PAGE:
Tree Policy

TREE PROGRAM OVERVIEW

The Department of Public Works (DPW) is responsible for the oversight of planting, maintaining and removal of trees in the City right-of-way (ROW), City Parks and all other City owned properties.  The Director of Public Works is charged with the duty of enforcing the provisions of the City’s Ordinance regarding trees (ref. Ch. 70, Art. II).

The Park Advisory Board has served in the capacity of the City’s Tree Board since 1990.  They are listed as such in the certification documents for the annual Tree City USA designation granted by the Arbor Day Foundation.  Except for the trees downtown which are overseen by the Downtown Development Authority, the Park Advisory Board has addressed policy issues regarding trees in the City.

Many of the larger trees in the City were not properly pruned 20, 50, and 100 years ago when they were planted.  To correctively prune those trees now would open them up for disease and demise.  Unfortunately our forefathers did not have the same vision for our trees then as we do now.  This is why the DPW is committed to the proper care of our newer trees and trees that will be planted in the future.

Knowledge is an important part of the equation for the future of our trees.  Currently, the City is a member of the Arbor Day Foundation, Michigan Forestry and Park Association, and utilizes training opportunities from these and other organizations including Michigan Green Industry Association, Consumers Energy, and equipment vendors.

It is important to recognize that the City has no authority over the trees located on Lawrence Avenue, Lansing Road, and Cochran Avenue as they are under the ownership and jurisdiction of the Michigan Department of Transportation.

Additionally, Consumers Energy’s right to trim trees involved with their power lines is protected and regulated by the Michigan Public Service Commission.

TREE PLANTING PROGRAM OVERVIEW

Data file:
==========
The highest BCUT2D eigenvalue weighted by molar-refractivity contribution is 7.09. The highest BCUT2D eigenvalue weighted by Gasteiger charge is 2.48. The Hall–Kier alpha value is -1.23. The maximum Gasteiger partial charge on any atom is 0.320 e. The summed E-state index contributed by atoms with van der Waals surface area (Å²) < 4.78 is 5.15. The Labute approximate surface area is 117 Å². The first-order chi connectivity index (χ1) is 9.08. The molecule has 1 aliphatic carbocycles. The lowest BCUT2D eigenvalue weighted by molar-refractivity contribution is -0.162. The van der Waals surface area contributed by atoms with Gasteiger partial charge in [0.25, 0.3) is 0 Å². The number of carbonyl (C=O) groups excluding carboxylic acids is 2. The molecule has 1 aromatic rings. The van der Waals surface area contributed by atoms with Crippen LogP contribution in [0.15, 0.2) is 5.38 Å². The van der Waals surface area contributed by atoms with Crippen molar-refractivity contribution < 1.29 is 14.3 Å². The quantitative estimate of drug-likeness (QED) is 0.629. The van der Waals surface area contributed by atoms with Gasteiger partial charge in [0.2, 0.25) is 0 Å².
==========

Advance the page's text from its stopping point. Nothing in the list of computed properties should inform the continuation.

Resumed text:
The primary reason that trees are planted is to beautify our community.  Trees also provide many other benefits such as visual screening, erosion reduction, oxygen production and shade.

In FY 99/00 the City embarked on an aggressive “plant by request” program whereby citizens would request a tree be planted in the ROW in front of their house.  Requests were filled on a first come first serve basis until the budgeted money had been depleted.  Residents were able to choose trees from the City’s approved list of trees prepared in conjunction with the city’s forester.  The list is attached to this policy for reference.  Due to budget issues, the “plant by request” program was cut back in FY 04/05, and completely eliminated in FY 05/06.  It was also FY 99/00 that a separate budget account was created for trees and their maintenance.

If a request is made through the DPW, a resident is allowed to plant a tree in the ROW at their own expense.  The tree must be from the City’s approved list of street trees.

TREE MAINTENANCE PROGRAM OVERVIEW

The purpose of the tree maintenance program is to preserve the health and appearance of the trees located in the City’s ROW and parks and to ensure that our trees do not constitute a hazard to the public or property.

Tree maintenance services include pruning, removing dead or diseased trees and stumps, inspecting work performed by contractors or utilities, and providing information and training in proper tree maintenance techniques.

Service Level

● Pruning, removal, and stumping is provided for trees in the City ROW and City parks.  The City or its contractor will perform all tree trimming, removals, and root pruning.

●   The DPW takes service requests from the public.  Requests are addressed according to priority and available resources.  Please see the Service Request Priority Guidelines for priority information.

●   The pruning program is in place to systematically maintain ROW and park trees from the ground and with use of the aerial lift.  The City is divided into quadrants bounded by Cochran Ave. and Henry Street.  Each winter trimming is completed in a quadrant on a rotating basis so that each quadrant is trimmed within the suggested seven year cycle.